There is always one moment in childhood when the door opens and lets the future in.Graham Greene
Out of desperation and desire I taught myself to bake. There were times in my childhood when we were poor and hungry. I spent many hours in quiet corners of our house reading cookbooks. I loved to imagine making deliciously frosted cakes and fancy pastries. It was during one of my fantasy readings I happened upon a possible recipe, calling for a few available staples and the ingenuity of my surroundings. Could I pull it off?
Looking back now I struggle to see where the courage came from. Somehow it was there. I grabbed a big glass bowl and headed into the woods. I climbed up a hillside and sat down among them. Wild blueberry bushes. Surely they were there to feed wild animals, but I was an unfazed eleven year old determined to fill my bowl to the brim. The anticipation of baking a special treat for my family thrilled me. I sat for hours picking the tiny berries listening to the birds and feeling the sun on my face. I wonder to this day if some wandering momma bear and her cubs were watching me hoping I would hurry up and leave a few morsels behind.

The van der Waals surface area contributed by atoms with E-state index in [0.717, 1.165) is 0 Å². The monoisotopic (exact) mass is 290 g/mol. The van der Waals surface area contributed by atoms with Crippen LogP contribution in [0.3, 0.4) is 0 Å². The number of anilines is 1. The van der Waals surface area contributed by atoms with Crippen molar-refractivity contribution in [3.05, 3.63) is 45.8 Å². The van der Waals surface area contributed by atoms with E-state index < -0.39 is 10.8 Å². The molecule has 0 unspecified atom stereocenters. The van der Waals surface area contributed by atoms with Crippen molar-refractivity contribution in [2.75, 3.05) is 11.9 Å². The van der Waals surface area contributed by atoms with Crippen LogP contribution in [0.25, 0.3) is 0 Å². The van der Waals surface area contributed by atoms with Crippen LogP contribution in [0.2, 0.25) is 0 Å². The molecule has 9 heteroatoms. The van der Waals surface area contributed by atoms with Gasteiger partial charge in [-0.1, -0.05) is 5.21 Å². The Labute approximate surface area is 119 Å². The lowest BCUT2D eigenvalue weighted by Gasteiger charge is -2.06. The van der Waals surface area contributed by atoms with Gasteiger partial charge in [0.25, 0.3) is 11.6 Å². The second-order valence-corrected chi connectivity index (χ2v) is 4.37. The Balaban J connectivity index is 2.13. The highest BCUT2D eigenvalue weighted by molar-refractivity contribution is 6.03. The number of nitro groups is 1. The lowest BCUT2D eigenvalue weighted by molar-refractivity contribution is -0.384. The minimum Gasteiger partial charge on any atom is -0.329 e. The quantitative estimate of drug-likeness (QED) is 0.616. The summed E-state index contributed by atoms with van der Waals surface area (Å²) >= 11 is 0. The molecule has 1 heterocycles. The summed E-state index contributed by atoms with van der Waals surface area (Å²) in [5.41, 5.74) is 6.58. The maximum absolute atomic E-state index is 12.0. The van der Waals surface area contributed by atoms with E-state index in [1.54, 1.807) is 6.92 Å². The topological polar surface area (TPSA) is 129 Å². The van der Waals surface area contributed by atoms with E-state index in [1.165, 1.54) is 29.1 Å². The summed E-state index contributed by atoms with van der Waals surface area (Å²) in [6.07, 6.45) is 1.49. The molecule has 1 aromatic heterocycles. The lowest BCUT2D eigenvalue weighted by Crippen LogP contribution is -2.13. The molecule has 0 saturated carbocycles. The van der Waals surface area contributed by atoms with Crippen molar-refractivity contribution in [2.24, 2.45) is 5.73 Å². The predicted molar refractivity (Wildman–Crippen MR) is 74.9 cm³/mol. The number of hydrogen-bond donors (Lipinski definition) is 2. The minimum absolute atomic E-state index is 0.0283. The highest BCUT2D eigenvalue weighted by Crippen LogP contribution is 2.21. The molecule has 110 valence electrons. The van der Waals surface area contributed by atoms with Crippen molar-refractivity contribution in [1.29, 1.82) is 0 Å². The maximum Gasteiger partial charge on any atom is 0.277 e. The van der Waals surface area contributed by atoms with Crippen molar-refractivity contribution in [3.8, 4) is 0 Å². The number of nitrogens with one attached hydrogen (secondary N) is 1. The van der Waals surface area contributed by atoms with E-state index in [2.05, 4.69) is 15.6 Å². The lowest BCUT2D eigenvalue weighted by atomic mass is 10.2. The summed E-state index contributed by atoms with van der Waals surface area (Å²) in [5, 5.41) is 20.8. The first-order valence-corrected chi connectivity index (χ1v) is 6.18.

At home with a recipe page covered in dusty flour and blueberry stained fingerprints, I did it. My first ever creation was a hot bubbly cobbler. From that moment on mom and dad did their best to have a few essential ingredients such as flour and sugar on hand. I made pies, muffins and scones. I baked coffee cakes before I was ever allowed to drink coffee. Baking became my first true love. Through many years it has brought healing and comfort, shared love and shown kindness. In every way, it is for me a memory maker born on a summer day in the Adirondack woods.
Someplace out there is a path to blueberries that led to many things.